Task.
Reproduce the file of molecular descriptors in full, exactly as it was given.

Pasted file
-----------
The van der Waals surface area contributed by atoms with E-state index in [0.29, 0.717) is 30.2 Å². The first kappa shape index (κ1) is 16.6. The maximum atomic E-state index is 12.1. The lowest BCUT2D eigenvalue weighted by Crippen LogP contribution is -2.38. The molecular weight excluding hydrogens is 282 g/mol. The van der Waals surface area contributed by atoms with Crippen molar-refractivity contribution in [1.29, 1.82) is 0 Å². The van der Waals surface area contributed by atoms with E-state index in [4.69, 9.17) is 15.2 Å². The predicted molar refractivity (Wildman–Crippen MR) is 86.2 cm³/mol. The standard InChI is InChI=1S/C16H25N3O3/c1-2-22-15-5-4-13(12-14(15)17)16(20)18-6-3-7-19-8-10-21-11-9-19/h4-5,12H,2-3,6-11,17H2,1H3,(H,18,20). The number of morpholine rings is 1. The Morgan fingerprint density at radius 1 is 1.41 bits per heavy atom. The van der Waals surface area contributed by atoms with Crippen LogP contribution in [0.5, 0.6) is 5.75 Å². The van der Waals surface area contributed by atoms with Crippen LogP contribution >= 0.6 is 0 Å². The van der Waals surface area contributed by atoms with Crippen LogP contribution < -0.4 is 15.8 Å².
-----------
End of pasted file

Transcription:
The van der Waals surface area contributed by atoms with E-state index in [0.29, 0.717) is 30.2 Å². The first kappa shape index (κ1) is 16.6. The maximum atomic E-state index is 12.1. The lowest BCUT2D eigenvalue weighted by Crippen LogP contribution is -2.38. The molecular weight excluding hydrogens is 282 g/mol. The van der Waals surface area contributed by atoms with Crippen molar-refractivity contribution in [1.29, 1.82) is 0 Å². The van der Waals surface area contributed by atoms with E-state index in [4.69, 9.17) is 15.2 Å². The predicted molar refractivity (Wildman–Crippen MR) is 86.2 cm³/mol. The standard InChI is InChI=1S/C16H25N3O3/c1-2-22-15-5-4-13(12-14(15)17)16(20)18-6-3-7-19-8-10-21-11-9-19/h4-5,12H,2-3,6-11,17H2,1H3,(H,18,20). The number of morpholine rings is 1. The Morgan fingerprint density at radius 1 is 1.41 bits per heavy atom. The van der Waals surface area contributed by atoms with Crippen LogP contribution in [0.5, 0.6) is 5.75 Å². The van der Waals surface area contributed by atoms with Crippen LogP contribution >= 0.6 is 0 Å². The van der Waals surface area contributed by atoms with Crippen LogP contribution < -0.4 is 15.8 Å².